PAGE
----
“Could we go back to that other room?”

“The Impressionists?”


Always the Impressionists.

Well, I may not know what I like, but I know art. And the music that's being sold as today's rock 'n' roll is pretty arty stuff. It provokes questions. Questions like: When I listen to Gang of Four putting a fine gloss on their British angst, or Deerhoof cheerfully noodling around with sonic expectations, what is it that makes me reach yet again for early Talking Heads or Laurie Anderson? It's not as if the newer acts are bereft of any capacity to charm and amuse. Nor, on consideration, are the older acts qualitatively “better” than their edgy progeny. Is it strictly a matter of me developing a calcified cochlea? Or were the New York Punks the Impressionists of rock 'n' roll, effectively bringing Nietzsche's Hammer down on a genre of music and reducing it to a million ever-splintering shards?

What happened?

I haven't yet developed a theory for what happened and who's responsible, but when I do I'll definitely have something to pitch to the folks at Continuum Press. In the meantime, the new stuff has its moments, which you may like more than I do. In my case, after giving the new a few obligatory spins, I quickly shift gears back to what naturally appeals: the sensational soul sounds of Charles Bradley and the Menahan Street Band — someone sign this 62-year-old newcomer(!) to the Wattstax Anniversary Project. Also Gregg Allman: I don’t know how T Bone Burnett persuaded him to go ahead and commit to the first installment of a Rubin & Cash-like final act, but God love ‘em both, that’s what we’ve got.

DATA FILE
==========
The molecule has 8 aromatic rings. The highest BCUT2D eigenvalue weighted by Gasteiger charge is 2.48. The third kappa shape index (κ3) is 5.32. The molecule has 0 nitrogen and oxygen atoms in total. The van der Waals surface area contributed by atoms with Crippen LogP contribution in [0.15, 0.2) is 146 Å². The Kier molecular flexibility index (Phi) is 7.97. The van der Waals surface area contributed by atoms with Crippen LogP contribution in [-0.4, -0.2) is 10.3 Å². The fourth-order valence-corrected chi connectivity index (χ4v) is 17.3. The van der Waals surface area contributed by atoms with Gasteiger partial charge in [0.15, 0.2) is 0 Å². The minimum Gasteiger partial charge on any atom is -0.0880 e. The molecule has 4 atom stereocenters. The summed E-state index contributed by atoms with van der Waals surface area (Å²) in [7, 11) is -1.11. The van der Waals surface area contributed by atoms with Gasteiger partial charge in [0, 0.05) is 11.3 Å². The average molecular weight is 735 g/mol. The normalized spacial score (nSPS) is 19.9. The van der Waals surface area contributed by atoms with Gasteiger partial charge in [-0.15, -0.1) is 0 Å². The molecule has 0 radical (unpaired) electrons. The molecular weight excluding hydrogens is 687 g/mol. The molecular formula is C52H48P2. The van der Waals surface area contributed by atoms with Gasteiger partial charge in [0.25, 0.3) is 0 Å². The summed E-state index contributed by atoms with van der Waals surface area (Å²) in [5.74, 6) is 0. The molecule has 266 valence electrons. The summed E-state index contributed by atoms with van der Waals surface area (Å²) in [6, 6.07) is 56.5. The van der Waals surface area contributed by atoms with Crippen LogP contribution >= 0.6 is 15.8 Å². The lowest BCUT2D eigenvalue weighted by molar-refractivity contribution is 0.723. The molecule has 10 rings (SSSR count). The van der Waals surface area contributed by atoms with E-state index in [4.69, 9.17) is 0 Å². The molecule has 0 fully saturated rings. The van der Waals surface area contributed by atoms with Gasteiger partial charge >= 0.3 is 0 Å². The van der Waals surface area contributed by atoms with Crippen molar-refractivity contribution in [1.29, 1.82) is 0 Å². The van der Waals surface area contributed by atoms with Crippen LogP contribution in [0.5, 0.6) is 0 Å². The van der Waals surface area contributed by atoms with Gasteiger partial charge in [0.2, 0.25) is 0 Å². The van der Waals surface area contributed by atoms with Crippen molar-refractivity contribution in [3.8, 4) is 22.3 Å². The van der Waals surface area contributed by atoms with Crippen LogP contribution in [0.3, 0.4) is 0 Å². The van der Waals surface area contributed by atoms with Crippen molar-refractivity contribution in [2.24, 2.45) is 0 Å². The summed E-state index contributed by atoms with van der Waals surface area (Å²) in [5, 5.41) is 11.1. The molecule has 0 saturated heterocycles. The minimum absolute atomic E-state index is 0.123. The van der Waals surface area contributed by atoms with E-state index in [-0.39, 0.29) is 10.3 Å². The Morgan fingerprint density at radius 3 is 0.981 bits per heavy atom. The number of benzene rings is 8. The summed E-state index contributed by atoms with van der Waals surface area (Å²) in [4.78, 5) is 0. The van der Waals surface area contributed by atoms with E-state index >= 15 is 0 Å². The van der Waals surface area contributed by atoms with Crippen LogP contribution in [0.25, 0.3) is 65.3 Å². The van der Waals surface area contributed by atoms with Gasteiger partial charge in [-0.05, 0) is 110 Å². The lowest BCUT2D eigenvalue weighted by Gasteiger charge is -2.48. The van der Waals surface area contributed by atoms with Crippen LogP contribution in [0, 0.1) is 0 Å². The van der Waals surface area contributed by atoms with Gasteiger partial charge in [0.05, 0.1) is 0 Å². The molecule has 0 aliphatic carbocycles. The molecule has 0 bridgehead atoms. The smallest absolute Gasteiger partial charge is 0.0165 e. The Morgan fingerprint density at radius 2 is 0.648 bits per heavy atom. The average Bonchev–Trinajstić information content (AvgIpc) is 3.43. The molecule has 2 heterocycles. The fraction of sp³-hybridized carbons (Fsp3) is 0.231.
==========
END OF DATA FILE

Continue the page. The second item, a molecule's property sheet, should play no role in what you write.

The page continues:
But the album I've played most for the sheer unfeigned joy of it is the recently exhumed Batman and Robin, a hasty cash-on-the-table assignment that Sun Ra & The Blues Project took on in the 70s. At the time, the album cover artwork was probably the selling factor, and perhaps at first spin the music doesn’t immediately recommend itself; the gang seems to have cooked up and delivered the goods on a single Monday-to-Wednesday stretch, before cleaning up for their regular gigs. There are botched cues, and the cross-fades are wielded with a heavy hand. One quick listen to “Batmobile Wheels” reveals a tune of Classical origins that has not been significantly retooled. But nobody sounds like they begrudge the work. And, damn, it’s fun!

It's a combination of music that appeals to my inner 12-year-old, as well as the burgeoning elderly grump. Until I come up with a proper theory for it, I'll just sit back and enjoy it in unburdened bliss.

Today's title is a line uttered by David Byrne in the LP release of The Name Of This Band Is Talking Heads. The line didn't make it onto the CD re-release.